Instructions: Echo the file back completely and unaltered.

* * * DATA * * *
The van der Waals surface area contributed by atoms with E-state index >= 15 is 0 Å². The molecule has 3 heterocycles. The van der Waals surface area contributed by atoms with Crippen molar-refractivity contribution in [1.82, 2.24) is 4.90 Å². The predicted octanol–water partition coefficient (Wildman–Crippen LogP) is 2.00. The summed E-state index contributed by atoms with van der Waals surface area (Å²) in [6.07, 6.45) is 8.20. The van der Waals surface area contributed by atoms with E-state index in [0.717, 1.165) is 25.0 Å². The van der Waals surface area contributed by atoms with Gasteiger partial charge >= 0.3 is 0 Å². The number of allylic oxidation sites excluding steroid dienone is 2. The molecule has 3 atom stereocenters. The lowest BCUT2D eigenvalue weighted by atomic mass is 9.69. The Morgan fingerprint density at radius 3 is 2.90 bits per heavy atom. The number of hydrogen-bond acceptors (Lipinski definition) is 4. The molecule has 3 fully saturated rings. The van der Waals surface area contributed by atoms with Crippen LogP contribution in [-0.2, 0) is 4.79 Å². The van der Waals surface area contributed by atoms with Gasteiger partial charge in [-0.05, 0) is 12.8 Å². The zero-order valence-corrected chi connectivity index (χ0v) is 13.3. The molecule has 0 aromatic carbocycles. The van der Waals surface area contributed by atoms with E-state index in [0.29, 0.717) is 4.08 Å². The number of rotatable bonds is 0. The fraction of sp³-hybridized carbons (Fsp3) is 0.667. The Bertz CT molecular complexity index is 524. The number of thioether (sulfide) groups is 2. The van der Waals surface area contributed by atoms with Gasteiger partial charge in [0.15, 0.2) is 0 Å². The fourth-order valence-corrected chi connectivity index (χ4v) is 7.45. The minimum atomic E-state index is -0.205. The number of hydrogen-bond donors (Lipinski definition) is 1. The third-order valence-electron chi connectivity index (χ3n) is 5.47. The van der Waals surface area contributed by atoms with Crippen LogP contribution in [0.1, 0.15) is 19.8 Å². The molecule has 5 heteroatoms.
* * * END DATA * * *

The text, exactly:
The van der Waals surface area contributed by atoms with E-state index >= 15 is 0 Å². The molecule has 3 heterocycles. The van der Waals surface area contributed by atoms with Crippen molar-refractivity contribution in [1.82, 2.24) is 4.90 Å². The predicted octanol–water partition coefficient (Wildman–Crippen LogP) is 2.00. The summed E-state index contributed by atoms with van der Waals surface area (Å²) in [6.07, 6.45) is 8.20. The van der Waals surface area contributed by atoms with E-state index in [0.717, 1.165) is 25.0 Å². The van der Waals surface area contributed by atoms with Gasteiger partial charge >= 0.3 is 0 Å². The number of allylic oxidation sites excluding steroid dienone is 2. The molecule has 3 atom stereocenters. The lowest BCUT2D eigenvalue weighted by atomic mass is 9.69. The Morgan fingerprint density at radius 3 is 2.90 bits per heavy atom. The number of hydrogen-bond acceptors (Lipinski definition) is 4. The molecule has 3 fully saturated rings. The van der Waals surface area contributed by atoms with Crippen LogP contribution in [-0.2, 0) is 4.79 Å². The van der Waals surface area contributed by atoms with Gasteiger partial charge in [-0.05, 0) is 12.8 Å². The zero-order valence-corrected chi connectivity index (χ0v) is 13.3. The molecule has 0 aromatic carbocycles. The van der Waals surface area contributed by atoms with E-state index in [0.29, 0.717) is 4.08 Å². The number of rotatable bonds is 0. The fraction of sp³-hybridized carbons (Fsp3) is 0.667. The Bertz CT molecular complexity index is 524. The number of thioether (sulfide) groups is 2. The van der Waals surface area contributed by atoms with Gasteiger partial charge in [0.15, 0.2) is 0 Å². The fourth-order valence-corrected chi connectivity index (χ4v) is 7.45. The minimum atomic E-state index is -0.205. The number of hydrogen-bond donors (Lipinski definition) is 1. The third-order valence-electron chi connectivity index (χ3n) is 5.47. The van der Waals surface area contributed by atoms with Crippen LogP contribution in [0.1, 0.15) is 19.8 Å². The molecule has 5 heteroatoms.